So with all the many economic blunders that I think our government is making including the recent closure Telecel when companies are closing everywhere and people losing their jobs, yesterday I was presented with an interesting problem.
I was watching Frank Underwood, that duplicitous, fobbing rump-fed fustilarian from the NetFlix hit show House of Cards playing tricks on the unwitting D.C types. You know Frank Underwood who thinks Chimbetu is the current Zimbabwean president.
Well somewhere in the show (in season 2) one of the arrogant billionaire types makes an interesting boast: he is so rich he can buy himself a third world country if he really set his heart and mind to it, well several countries in fact.
It is a boast that is frequently made in most U.S made big screen and small screen productions that somehow make it their goal to insult every country and culture under the sun creating stereotypes of funny Russia accents, sexy French accents, the Chinese inability to pronounce words, all Brazilians live in favelas, all Mexicans are drug dealing scum and how all Arabs are probably terrorists hell bent on destroying America.
So, when I heard the boast I started to wonder, if this was another stereotypical insult or if there was some truth in it? So I set out on a Googling journey to find out. Being a geek who is mostly familiar with tech companies, I decided to find out how our own Zimbabwean economy measures up beside the most popular Tech companies.
For the sake of the comparison, I made one big assumption: I decided to treat the entire country of Zimbabwe as one big business. It kind of makes sense as a country’s macroeconomic goals are not that very different from those of most businesses. Like I always tell my students whenever I introduce them to the business world, there are several methods of measuring the size of a business.
The most popular methods used to measure and compare the sizes of businesses are: number of employees, the amount of capital invested, market capitalization, profit and turnover (revenue). Most of the methods do not lend themselves to the measurement of the size of a country’s economy.
For example, methods like the number of employees (would you include all the country’s able-bodied workforce or what?), capital invested (there is no easy way to calculate this for a country), market capitalization ( Zimbabwe does not really sell its shares on the stock exchange) nor do we really have a profit motive.
Revenue is another matter. While companies make and sell services, the size of a country’s economy is usually measured by calculating the Gross Domestic Product (GDP). While rudimentary at best comparisons can be made of a company’s annual revenue vs Zimbabwe’s Gross Domestic Product in order to gauge which is larger.
So how does Zimbabwe fare against most of the tech brands we know?
For this exercise, I decided to use figures from 2014. Out of possible list of 53 African countries for whose published data I could find online, Zimbabwe is the 26th largest economy in terms of annual GDP which stands at an estimated $13.7 billion a far cry from Nigeria’s $594 billion and South Africa’s $341 billion.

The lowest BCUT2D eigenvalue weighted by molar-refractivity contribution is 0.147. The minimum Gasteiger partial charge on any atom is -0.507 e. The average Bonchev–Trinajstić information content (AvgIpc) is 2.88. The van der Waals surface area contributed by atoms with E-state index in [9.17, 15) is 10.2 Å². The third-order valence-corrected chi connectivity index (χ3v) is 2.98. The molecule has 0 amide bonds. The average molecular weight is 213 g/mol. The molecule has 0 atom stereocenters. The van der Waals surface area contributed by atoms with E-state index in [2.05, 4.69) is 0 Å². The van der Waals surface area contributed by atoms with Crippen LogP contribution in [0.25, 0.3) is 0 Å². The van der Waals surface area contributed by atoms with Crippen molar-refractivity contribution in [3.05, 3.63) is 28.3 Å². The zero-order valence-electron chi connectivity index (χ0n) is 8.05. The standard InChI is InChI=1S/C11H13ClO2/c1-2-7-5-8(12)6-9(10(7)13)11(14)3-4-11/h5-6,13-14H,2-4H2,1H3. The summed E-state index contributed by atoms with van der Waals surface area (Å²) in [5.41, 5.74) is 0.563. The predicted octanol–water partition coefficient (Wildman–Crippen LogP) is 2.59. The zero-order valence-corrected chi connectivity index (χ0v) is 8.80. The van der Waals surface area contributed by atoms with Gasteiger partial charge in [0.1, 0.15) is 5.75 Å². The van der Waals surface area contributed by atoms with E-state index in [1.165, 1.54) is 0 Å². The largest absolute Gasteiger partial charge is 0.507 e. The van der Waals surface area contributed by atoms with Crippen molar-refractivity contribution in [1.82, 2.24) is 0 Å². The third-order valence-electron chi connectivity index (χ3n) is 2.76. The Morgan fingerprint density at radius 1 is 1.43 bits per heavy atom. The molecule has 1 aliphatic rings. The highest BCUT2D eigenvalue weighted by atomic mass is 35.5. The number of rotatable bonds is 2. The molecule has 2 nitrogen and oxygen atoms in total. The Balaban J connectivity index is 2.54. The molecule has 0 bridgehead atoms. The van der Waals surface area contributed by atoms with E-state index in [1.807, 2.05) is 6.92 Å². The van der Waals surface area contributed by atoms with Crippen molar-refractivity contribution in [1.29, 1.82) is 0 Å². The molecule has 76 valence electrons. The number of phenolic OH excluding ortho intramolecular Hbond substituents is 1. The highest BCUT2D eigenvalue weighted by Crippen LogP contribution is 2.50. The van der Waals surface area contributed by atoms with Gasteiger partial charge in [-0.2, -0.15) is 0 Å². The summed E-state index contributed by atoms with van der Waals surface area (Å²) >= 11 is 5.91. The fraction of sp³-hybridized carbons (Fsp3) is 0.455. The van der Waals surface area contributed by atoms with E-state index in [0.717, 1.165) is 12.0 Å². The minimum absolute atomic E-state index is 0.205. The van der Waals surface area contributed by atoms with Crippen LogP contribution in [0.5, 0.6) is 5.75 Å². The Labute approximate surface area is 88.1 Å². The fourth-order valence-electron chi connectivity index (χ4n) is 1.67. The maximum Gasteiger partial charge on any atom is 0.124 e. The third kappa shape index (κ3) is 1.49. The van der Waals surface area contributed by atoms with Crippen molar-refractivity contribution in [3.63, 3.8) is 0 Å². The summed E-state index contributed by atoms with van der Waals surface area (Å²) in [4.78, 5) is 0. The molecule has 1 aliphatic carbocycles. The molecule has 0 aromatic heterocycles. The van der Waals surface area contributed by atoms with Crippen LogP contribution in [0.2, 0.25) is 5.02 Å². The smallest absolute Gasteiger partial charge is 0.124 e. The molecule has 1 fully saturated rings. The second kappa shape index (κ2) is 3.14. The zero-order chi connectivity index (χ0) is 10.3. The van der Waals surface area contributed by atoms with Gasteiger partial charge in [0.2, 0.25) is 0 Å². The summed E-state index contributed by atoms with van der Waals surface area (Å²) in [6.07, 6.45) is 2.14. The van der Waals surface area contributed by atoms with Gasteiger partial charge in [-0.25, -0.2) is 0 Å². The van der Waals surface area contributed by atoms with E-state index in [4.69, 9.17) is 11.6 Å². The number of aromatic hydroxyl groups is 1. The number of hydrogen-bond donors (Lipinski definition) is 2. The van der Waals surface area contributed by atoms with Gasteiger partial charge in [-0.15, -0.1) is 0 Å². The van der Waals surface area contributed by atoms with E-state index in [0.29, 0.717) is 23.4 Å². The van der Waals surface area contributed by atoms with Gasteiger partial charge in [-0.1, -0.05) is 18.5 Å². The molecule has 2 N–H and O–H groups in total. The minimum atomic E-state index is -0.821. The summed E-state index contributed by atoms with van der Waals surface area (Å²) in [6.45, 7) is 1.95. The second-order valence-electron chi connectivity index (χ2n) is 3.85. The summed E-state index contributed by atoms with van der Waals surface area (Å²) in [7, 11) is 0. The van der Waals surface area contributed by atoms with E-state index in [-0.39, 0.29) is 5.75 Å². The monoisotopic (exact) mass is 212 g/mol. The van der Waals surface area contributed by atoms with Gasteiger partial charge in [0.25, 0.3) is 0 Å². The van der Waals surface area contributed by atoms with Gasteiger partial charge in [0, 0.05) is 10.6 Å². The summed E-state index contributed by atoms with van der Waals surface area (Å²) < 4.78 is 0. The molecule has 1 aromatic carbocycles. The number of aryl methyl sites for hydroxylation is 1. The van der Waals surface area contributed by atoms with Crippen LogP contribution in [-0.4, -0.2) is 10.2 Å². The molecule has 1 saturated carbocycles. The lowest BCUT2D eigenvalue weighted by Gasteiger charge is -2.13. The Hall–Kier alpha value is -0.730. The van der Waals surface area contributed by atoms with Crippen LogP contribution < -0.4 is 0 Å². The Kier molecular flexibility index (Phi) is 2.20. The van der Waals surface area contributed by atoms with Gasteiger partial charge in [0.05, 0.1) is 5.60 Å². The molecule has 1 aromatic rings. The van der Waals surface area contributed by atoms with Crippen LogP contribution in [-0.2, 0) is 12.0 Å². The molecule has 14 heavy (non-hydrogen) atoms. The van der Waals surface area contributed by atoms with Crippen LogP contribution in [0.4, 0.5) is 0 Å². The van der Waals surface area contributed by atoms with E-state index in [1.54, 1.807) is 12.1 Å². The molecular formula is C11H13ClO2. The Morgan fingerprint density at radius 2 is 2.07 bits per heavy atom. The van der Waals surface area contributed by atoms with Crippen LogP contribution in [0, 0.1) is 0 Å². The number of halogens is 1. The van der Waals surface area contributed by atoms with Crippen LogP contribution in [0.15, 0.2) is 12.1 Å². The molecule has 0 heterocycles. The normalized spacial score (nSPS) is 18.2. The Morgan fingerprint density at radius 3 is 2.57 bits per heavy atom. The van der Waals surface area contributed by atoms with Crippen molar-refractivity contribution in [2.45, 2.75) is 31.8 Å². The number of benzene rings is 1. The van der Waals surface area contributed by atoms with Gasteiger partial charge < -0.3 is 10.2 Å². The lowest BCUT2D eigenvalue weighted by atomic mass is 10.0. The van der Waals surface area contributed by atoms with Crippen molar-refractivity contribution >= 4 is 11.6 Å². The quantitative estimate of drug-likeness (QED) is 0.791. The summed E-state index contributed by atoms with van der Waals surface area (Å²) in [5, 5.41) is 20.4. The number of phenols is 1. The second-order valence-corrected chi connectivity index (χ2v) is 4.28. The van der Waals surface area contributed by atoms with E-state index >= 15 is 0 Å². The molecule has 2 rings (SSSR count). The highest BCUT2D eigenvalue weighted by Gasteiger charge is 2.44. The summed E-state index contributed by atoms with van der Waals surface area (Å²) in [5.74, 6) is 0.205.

Even little Botswana and its $16 billion economy is larger than ours. “Starving” Ethiopia’s economy had a GDP of $49.8 billion, “poor” Mozambique $16.5 billion and “chaotic and warring” Libya has a GDP of $70 billion which is not something you would believe from all the negative comments and flack these countries get from Social Media, Blogs and News sites. It’s not just Hollywood that has prejudicial views.
By comparison, the following made more money than the entire Zimbabwean economy. Samsung made a whopping $189.5 billion, Apple $182.8 billion, HP $111 billion, IBM $92 billion, Amazon.com $88.99 billion, Microsoft $86.83 billion, Sony $72.34 billion, Google $66 billion, Dell $56.94 billion, Intel $55.87 billion and LG $54.75 billion.
Do not despair though, Zimbabwe is definitely larger than Facebook and its modest revenue which stood at around $12 billion in 2014 which is slightly less than our GDP but I would expect this to change as Facebook grows in 2015 and our economy shrinks.
To be clear this is not even close to a foolproof way of comparison but when your country’s GDP is as much as 13 times less than the annual revenue of a company it does not really matter how precise the method is because it is hard to envisage how your country’s economy can be larger even if you were to employ more accurate methods.
I also suppose this is the point where people start to talk about our natural resources and how Zimbabwe is rich with these, about how it is difficult to quantify the beauty of the Victoria Falls, or the value of the coal at Hwange, the diamonds at Chiadzwa among other things.
But these resources have little value if there remain like what they are right now: untapped potential. While we read about how companies like Google constantly keep an eye on the future as they develop new products like Google Glass, smart watches, driver-less cars and so on while we continue to stay in the agricultural past.
Image Credit: Says.com
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